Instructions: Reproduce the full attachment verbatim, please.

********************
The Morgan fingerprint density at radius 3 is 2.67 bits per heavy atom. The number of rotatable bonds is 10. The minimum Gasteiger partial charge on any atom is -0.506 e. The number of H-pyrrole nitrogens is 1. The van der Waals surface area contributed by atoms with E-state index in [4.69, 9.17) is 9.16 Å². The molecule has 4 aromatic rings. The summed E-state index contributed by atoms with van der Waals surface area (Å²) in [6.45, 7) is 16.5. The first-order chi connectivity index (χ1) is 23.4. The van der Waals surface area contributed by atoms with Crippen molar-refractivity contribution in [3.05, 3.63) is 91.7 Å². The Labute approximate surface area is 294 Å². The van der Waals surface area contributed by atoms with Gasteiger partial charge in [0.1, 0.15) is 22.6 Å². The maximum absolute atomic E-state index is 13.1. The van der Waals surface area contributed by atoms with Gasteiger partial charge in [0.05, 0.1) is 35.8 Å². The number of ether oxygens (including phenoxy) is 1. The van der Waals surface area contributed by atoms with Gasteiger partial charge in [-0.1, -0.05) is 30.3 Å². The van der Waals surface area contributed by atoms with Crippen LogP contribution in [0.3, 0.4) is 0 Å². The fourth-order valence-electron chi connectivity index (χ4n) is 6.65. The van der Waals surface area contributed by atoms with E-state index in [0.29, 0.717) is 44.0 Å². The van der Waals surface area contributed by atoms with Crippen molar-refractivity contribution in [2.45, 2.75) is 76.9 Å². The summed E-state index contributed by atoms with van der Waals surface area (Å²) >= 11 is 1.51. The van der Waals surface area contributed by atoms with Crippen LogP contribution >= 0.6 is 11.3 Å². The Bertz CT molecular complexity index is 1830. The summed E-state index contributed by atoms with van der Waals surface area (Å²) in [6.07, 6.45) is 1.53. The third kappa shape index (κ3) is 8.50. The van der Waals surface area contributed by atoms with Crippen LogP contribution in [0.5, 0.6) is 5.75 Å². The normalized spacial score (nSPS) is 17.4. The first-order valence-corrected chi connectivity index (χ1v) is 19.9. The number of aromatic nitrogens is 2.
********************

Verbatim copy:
The Morgan fingerprint density at radius 3 is 2.67 bits per heavy atom. The number of rotatable bonds is 10. The minimum Gasteiger partial charge on any atom is -0.506 e. The number of H-pyrrole nitrogens is 1. The van der Waals surface area contributed by atoms with E-state index in [4.69, 9.17) is 9.16 Å². The molecule has 4 aromatic rings. The summed E-state index contributed by atoms with van der Waals surface area (Å²) in [6.45, 7) is 16.5. The first-order chi connectivity index (χ1) is 23.4. The van der Waals surface area contributed by atoms with Crippen molar-refractivity contribution in [3.05, 3.63) is 91.7 Å². The Labute approximate surface area is 294 Å². The van der Waals surface area contributed by atoms with Gasteiger partial charge in [0.1, 0.15) is 22.6 Å². The maximum absolute atomic E-state index is 13.1. The van der Waals surface area contributed by atoms with Gasteiger partial charge in [0.05, 0.1) is 35.8 Å². The number of ether oxygens (including phenoxy) is 1. The van der Waals surface area contributed by atoms with Gasteiger partial charge in [-0.1, -0.05) is 30.3 Å². The van der Waals surface area contributed by atoms with Crippen LogP contribution in [0.3, 0.4) is 0 Å². The fourth-order valence-electron chi connectivity index (χ4n) is 6.65. The van der Waals surface area contributed by atoms with E-state index in [0.29, 0.717) is 44.0 Å². The van der Waals surface area contributed by atoms with Crippen molar-refractivity contribution in [2.45, 2.75) is 76.9 Å². The summed E-state index contributed by atoms with van der Waals surface area (Å²) >= 11 is 1.51. The van der Waals surface area contributed by atoms with Crippen LogP contribution >= 0.6 is 11.3 Å². The Bertz CT molecular complexity index is 1830. The summed E-state index contributed by atoms with van der Waals surface area (Å²) in [6.07, 6.45) is 1.53. The third kappa shape index (κ3) is 8.50. The van der Waals surface area contributed by atoms with Crippen LogP contribution in [0.5, 0.6) is 5.75 Å². The normalized spacial score (nSPS) is 17.4. The first-order valence-corrected chi connectivity index (χ1v) is 19.9. The number of aromatic nitrogens is 2.